Reviewing submitted papers is time consuming -very much so-and not only for the reviewers and the editors -even the editor in chief on occasions.

    On the other hand, even JK Rowlings and Marcel Proust( a man who remembered adult life as well as JK R remembered adolescence and children's life) have been rejected by editors and what we need most from autism autism are new ideas.

    Have you seen the Archives's paper on SSRI prescription in pregnant women and autism ?

  • Ivana Fulli MD


    Please read in my previous comment to you :

    What we need most from autism researchers is new ideas in place of what we need most from autism autism…

    Sorry about that.

    And many thanks for telling many about the different policies against paywalls.

  • http://www.blogger.com/profile/17412168482569793996 Eric Charles

    Giving the PNAS authors the benefit of the doubt, too many positive results could just be publication bias. They and their friends might really have only done 7 studies, all of which were positive. But that doesn't mean there are not 50 papers on the same subject without significant results sitting in people's file drawers.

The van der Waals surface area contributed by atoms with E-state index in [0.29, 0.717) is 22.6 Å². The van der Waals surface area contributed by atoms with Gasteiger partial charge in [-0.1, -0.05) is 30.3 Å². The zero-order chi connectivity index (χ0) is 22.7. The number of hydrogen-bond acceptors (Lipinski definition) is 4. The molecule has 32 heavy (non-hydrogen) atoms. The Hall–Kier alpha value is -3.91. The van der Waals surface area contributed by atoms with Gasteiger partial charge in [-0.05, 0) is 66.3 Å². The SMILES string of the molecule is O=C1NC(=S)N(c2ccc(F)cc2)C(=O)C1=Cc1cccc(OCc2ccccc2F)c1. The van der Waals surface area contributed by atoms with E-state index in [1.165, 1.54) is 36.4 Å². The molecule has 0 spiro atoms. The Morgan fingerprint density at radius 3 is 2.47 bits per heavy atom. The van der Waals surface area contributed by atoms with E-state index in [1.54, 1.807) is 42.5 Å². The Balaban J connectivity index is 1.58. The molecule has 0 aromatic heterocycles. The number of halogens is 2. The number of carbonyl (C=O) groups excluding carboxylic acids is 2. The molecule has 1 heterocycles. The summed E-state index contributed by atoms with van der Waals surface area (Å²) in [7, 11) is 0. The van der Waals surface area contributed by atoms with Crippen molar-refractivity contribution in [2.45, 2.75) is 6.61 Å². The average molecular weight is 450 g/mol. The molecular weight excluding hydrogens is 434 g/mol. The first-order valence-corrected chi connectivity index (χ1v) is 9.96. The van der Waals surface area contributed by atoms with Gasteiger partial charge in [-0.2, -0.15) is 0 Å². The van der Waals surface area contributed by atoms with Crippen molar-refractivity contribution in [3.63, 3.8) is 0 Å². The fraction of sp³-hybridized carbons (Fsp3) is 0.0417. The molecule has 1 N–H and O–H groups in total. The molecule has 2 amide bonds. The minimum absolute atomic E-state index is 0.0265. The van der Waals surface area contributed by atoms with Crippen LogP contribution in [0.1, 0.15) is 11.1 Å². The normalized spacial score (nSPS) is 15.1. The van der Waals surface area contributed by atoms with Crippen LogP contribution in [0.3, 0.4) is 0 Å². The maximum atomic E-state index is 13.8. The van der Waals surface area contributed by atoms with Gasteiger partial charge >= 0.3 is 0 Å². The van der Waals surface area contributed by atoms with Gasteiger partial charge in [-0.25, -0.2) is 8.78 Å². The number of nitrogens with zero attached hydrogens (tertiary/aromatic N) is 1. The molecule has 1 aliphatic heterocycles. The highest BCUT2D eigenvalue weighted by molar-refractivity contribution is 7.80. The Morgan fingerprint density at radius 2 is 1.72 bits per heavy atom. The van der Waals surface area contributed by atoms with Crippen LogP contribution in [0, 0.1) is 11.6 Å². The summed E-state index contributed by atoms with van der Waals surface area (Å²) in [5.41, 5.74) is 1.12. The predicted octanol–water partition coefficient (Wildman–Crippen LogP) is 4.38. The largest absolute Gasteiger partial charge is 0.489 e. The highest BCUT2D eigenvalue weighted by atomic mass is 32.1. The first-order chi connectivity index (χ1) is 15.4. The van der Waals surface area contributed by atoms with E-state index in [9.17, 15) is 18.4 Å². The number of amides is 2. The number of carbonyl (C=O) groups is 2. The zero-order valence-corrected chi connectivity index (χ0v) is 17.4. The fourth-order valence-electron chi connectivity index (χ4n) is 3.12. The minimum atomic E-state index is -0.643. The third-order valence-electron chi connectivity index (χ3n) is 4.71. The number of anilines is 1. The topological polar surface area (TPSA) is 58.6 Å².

The best paper on this is still Meehl's (1990) paper on “Why summaries of research on psychological theories are often uninterpretable”. The paper covers a ton of ground. In the end, he lays out some pretty generous numbers regarding the publication process and concludes that with standard power levels 84% of published papers should support a theory if the theory is true. That seems pretty good, until he reruns the numbers and finds that 74% of published papers should support a theory that is not true. I'll try to summarize that paper, it is supper relevant to all the current worries.

  • omg

    That's a publication bias. Science on the otherhand has a method section so it can be replicated. How things get published is a political matter. I blame sophisticated analyses. You can prove anything by playing with numbers these days and it's certainly abused in economic papers.

    Science has a published method section so the same shouldn't be happening. The trend on why it's happening could be a socio-cultural issue, too many people are busy paying off mortgages, redo the analyses many times, random cohort is so yesterday, I ain't no Einstein I need to survive.